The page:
2018 "Capitals of the year" for the environment, culture, youth and design
-- The 2018 EU Green Capital is Nijmegen, The Netherlands. Every two years a large European city serves as Green Capital. In the odd numbered year, the EU Green Leaf program highlights the environmental forwardness of a smaller city.
-- The 2018 EU Capitals of Culture are Valletta, Malta and Leeuwarden/Friesland, The Netherlands.
-- The 2018 EU Youth Capital is Cascais, a suburb of Lisbon, in Portugal.
In past writings I've argued that the US should develop similar programs, to promote transformational best practice. Not that the current administration would be into it, but such a program could be developed for all of North America (US, Canada, Mexico).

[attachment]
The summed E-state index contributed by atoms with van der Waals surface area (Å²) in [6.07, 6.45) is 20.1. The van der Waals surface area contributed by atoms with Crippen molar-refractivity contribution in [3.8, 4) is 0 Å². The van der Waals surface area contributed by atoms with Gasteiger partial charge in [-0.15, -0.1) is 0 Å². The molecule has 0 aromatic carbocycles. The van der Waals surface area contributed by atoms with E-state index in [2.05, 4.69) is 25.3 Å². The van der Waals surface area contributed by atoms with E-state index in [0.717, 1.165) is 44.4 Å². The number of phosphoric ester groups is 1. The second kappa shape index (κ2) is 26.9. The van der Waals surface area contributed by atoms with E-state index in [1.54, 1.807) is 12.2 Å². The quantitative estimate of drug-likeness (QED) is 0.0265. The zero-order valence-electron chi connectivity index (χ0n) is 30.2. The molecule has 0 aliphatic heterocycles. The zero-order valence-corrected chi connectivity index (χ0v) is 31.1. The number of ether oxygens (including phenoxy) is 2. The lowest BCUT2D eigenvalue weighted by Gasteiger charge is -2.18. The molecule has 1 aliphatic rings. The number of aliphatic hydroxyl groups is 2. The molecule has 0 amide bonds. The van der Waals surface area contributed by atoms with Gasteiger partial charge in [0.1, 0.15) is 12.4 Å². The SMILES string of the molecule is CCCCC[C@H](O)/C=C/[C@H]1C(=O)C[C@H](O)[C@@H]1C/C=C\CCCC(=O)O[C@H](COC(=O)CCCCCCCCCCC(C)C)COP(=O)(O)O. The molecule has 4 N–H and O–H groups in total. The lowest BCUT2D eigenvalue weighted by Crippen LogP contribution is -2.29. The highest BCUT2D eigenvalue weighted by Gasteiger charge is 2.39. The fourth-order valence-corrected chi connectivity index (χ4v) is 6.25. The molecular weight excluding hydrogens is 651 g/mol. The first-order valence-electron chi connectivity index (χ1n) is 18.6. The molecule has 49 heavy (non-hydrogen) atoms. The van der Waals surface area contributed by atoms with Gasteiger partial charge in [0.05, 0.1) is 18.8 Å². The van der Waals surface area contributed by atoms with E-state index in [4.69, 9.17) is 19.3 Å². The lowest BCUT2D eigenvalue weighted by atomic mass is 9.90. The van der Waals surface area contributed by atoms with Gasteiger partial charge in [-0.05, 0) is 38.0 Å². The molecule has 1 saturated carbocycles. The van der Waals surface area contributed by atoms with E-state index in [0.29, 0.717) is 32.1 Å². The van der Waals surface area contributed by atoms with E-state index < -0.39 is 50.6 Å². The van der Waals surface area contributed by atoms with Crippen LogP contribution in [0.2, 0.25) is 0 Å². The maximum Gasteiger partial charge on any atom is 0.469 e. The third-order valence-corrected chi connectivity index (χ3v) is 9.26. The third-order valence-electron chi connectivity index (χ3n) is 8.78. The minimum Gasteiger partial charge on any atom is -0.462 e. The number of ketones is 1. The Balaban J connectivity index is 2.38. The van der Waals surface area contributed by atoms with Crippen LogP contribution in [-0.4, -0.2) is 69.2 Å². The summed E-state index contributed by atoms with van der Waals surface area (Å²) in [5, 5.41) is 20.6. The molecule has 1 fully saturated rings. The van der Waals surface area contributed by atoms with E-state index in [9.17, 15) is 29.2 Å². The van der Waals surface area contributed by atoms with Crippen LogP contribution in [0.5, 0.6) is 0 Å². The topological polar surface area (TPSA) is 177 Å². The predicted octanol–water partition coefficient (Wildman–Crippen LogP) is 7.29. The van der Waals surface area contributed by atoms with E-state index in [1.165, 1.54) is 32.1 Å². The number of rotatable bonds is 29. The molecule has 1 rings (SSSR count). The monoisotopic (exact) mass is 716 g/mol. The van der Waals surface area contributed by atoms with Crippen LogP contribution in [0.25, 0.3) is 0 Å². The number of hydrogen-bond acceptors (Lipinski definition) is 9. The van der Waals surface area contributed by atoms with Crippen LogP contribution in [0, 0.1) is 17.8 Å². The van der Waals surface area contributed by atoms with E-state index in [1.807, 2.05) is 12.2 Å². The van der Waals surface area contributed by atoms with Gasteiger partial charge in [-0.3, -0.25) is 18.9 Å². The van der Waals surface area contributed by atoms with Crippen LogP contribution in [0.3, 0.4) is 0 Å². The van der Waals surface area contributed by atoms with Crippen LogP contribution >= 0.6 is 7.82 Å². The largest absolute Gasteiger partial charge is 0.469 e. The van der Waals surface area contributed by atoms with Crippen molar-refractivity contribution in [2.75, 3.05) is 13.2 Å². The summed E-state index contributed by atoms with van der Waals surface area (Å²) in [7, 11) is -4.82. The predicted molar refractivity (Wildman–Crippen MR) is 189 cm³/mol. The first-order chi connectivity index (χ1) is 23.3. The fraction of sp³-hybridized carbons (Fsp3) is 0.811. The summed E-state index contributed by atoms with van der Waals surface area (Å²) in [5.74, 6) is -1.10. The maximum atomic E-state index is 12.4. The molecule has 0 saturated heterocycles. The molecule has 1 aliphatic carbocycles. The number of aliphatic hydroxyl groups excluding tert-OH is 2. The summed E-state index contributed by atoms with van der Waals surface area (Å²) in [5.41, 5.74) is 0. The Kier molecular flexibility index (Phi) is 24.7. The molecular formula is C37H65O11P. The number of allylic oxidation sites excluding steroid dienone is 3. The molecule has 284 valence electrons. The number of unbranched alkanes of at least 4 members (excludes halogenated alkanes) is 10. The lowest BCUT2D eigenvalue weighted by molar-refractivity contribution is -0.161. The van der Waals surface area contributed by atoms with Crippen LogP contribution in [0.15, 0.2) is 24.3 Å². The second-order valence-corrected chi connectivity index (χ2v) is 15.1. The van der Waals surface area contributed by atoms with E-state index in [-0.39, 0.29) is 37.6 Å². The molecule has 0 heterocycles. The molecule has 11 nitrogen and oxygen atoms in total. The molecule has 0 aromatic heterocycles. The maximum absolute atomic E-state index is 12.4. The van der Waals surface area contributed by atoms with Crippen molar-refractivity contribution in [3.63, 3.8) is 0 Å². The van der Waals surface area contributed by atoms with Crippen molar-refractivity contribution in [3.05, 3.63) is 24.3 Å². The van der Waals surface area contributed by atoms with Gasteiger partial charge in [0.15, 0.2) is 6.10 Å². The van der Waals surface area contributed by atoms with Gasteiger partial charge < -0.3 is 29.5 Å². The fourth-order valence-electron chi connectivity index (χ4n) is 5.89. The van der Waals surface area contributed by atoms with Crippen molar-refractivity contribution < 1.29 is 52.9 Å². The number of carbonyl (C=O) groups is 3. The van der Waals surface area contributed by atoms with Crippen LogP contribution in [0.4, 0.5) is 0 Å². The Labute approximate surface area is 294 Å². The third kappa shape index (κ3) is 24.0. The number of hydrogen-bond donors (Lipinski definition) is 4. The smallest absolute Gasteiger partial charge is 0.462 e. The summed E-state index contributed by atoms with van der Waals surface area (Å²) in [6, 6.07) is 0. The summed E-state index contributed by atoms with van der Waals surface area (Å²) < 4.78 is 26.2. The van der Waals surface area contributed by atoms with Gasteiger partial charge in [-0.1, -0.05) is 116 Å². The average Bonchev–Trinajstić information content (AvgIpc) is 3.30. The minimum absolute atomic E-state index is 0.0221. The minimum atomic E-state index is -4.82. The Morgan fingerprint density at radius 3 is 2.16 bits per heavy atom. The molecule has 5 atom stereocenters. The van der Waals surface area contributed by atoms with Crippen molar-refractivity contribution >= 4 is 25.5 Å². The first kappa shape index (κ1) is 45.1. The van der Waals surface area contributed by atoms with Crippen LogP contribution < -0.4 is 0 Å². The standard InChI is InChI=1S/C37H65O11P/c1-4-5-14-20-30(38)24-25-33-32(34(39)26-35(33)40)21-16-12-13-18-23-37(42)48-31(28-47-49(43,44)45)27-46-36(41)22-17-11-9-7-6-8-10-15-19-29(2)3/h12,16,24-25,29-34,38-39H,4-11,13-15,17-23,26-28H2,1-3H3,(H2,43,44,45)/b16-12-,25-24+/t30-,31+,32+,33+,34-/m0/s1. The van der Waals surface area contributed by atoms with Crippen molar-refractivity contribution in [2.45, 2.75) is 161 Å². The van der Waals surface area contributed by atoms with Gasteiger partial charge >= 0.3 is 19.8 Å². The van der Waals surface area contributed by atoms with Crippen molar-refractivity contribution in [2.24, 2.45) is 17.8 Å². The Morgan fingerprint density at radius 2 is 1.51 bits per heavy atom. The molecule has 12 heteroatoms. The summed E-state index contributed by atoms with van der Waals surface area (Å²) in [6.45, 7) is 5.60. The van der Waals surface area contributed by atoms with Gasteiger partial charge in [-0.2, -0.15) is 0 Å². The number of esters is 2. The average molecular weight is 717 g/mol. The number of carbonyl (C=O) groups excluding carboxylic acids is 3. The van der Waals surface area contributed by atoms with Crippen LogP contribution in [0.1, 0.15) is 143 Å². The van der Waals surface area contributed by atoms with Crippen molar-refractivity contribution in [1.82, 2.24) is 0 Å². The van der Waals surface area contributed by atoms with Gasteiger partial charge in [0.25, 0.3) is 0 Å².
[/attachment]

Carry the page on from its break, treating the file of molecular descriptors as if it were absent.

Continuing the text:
The UK has developed an intra-UK City of Culture program modeled after the EU program, held every four years ("Can Hull build on its UK City of Culture status beyond 2017?," Guardina), the next iteration won't be until 2021, to be held in Coventry.
In the interim, because of Brexit, UK cities were informed they can no longer participate in the program, although the country was slated to participate in 2023 ("EU rules British cities cannot be capitals of culture," Guardian).
Mayor Sadiq Khan of London has launched a similar program, designating a different borough each year as the London Borough of Culture, providing £1 million in funding for culture programming. In February, the city will pick the winning boroughs for 2019 and 2020.
-- The World Design Organization World Design Capital® program. Every two years a city is designated the World Design Capital® by the WDO and the 2018 World Design Capital® is Mexico City.